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Make It / Take It for Music Teachers



Last Winter I organized a Make It / Take It for the Kodaly Music Educators of Kansas.

I thought I would share with you what we did at this make it/ take it in case other districts, chapters, or groups of music teacher friends are interested in putting together their own "Make It / Take It".

We decided that we would make the following manipulatives/games at our workshop:

1) Solfege texting sticks
For this manipulative, each teacher got a set of Popsicle sticks and a pentatonic page of the texting tone ladders to cut out. We stuck them to the Popsicle sticks with rubber cement. It was a little sticky. Hot glue might work better, but glue along the top edges of the paper will help keep students from picking the paper off the sticks. Download a FREE template here.

(Photo credit: Jennifer Patterson)

A few ideas for using them:
-        Sing a known song on solfege and have students use finger to “text” the solfege as they sing
-        Sing a known song on words and have the students “text” the solfege
-        Sing do pentatonic melodic patterns and have students echo as they “text” the pattern
-        Sing melodic patterns on neutral syllable and have students respond with the solfege as they text. 

2) Foam rhythm cubes

Teachers got a set of 16 cubes. You can order them in bulk here. They could chose what rhythms to put on the sides. I really wanted a set for just ta, titi, ta rest, and takadimi (tika-tika, etc.), so I left two sides blank. Leaving those sides blank opens up the opportunity for student composing or improv if they can fill in their own rhythm on those empty beats. 


Ideas for use:
-        Students use the cubes in centers or small groups to find the rhythms of known songs (8 or 16 beats)
-        Compose new rhythm
-        Dictate 4 beat rhythm patterns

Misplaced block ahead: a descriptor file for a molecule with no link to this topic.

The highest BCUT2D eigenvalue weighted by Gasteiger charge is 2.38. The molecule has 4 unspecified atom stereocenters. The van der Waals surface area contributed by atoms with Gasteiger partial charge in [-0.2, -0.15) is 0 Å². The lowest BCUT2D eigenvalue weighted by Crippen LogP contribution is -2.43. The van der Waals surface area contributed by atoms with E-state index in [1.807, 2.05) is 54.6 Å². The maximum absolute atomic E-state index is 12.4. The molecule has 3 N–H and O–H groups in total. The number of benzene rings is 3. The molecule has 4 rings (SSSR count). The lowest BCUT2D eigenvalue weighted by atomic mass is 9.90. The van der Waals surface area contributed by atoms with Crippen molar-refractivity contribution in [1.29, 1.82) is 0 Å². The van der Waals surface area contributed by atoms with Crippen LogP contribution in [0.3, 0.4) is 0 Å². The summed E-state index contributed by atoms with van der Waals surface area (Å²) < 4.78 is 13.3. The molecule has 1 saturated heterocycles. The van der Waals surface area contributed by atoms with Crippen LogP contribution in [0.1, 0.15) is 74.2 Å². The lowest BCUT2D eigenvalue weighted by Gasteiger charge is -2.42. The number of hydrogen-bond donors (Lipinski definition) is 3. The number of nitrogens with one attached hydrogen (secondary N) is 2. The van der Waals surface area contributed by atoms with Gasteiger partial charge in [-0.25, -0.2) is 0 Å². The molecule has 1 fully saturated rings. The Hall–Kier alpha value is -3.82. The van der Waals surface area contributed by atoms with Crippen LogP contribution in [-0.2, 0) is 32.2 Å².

-     Compose or improvise new patterns on the blank cubes.

3) Sorted bags of colored transparent bingo chips to use on student high low charts or staves



There wasn't anything to make at this station, but a lot of teachers wanted these bingo chips to use on their high/low charts and staves. I have a high low chart, a staff without the clef, and a staff with the clef that is laminated for each student in my class. These chips are cool because although they are colored, they are transparent, so students can see the line going through the middle of them if it is supposed to be on a line and they fit between the lines perfectly for space notes. Each teacher got 250 chips and they could put however many they wanted in bags depending on their class sizes. You can order these chips in bulk here.

Ideas for use:
-        Use the chips to notate, dictate, or compose melodic patterns on student staff paper

4) Four Beat Heartbeat Charts


Teachers got 120 heart die cuts and 30 strips of paper that were cut/punched out ahead of time. They glued down the hearts four to a strip to create 4 beat heartbeat charts. 

Ideas for use:
-        Students may tap the beat to known folk songs or recorded music
-        Students use Popsicle sticks to dictate patterns on top of the heartbeats
-        Students use erasers, beads, etc. to show how many sounds they hear on each beat

5) I Have, Who Has game cards


I had a class set of "I Have, Who Has - Tika-tika" cards printed for KMEK members. If you want a ready to print set of cards, you can find them in my TpT store here (lots of different concepts are available), or you could create a rhythm list and create your own cards by handwriting them. If using my set with a big group of teachers, email me at lindsayjervis@hotmail.com for special pricing on additional licenses. The teachers who attended the workshop just had to cut them out and laminate them! 

Prep Work Before the Workshop

To prep for the make it / take it workshop, I spent a lot of time looking for ideas on Pinterest. I put together a Pinterest board with some ideas and let KMEK members comment in our Facebook group to say which manipulatives they would like for us to make. You can see the idea board here.